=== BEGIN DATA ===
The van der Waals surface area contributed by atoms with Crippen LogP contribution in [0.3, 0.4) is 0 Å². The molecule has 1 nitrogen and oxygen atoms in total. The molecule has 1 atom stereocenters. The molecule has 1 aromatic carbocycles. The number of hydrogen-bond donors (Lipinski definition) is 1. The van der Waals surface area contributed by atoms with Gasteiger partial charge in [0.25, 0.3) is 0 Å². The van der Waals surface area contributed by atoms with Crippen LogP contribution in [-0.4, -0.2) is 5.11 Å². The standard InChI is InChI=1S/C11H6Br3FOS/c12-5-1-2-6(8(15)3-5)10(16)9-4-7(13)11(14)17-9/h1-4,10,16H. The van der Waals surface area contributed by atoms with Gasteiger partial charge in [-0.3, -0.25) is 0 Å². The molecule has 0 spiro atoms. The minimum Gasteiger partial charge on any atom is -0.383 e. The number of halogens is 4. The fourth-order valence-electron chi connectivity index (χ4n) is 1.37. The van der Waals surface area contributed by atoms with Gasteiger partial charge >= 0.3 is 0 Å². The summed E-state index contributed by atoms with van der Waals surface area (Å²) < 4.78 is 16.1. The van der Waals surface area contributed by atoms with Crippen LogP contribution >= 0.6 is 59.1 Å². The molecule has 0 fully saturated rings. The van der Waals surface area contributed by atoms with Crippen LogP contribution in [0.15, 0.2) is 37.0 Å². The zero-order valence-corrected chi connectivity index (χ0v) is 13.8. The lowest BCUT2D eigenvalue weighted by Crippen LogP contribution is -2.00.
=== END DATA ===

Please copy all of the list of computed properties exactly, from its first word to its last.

The van der Waals surface area contributed by atoms with Crippen LogP contribution in [0.3, 0.4) is 0 Å². The molecule has 1 nitrogen and oxygen atoms in total. The molecule has 1 atom stereocenters. The molecule has 1 aromatic carbocycles. The number of hydrogen-bond donors (Lipinski definition) is 1. The van der Waals surface area contributed by atoms with Gasteiger partial charge in [0.25, 0.3) is 0 Å². The van der Waals surface area contributed by atoms with Crippen LogP contribution in [-0.4, -0.2) is 5.11 Å². The standard InChI is InChI=1S/C11H6Br3FOS/c12-5-1-2-6(8(15)3-5)10(16)9-4-7(13)11(14)17-9/h1-4,10,16H. The van der Waals surface area contributed by atoms with Gasteiger partial charge in [-0.3, -0.25) is 0 Å². The molecule has 0 spiro atoms. The minimum Gasteiger partial charge on any atom is -0.383 e. The number of halogens is 4. The fourth-order valence-electron chi connectivity index (χ4n) is 1.37. The van der Waals surface area contributed by atoms with Gasteiger partial charge >= 0.3 is 0 Å². The summed E-state index contributed by atoms with van der Waals surface area (Å²) < 4.78 is 16.1. The van der Waals surface area contributed by atoms with Crippen LogP contribution >= 0.6 is 59.1 Å². The molecule has 0 fully saturated rings. The van der Waals surface area contributed by atoms with Crippen LogP contribution in [0.15, 0.2) is 37.0 Å². The zero-order valence-corrected chi connectivity index (χ0v) is 13.8. The lowest BCUT2D eigenvalue weighted by Crippen LogP contribution is -2.00.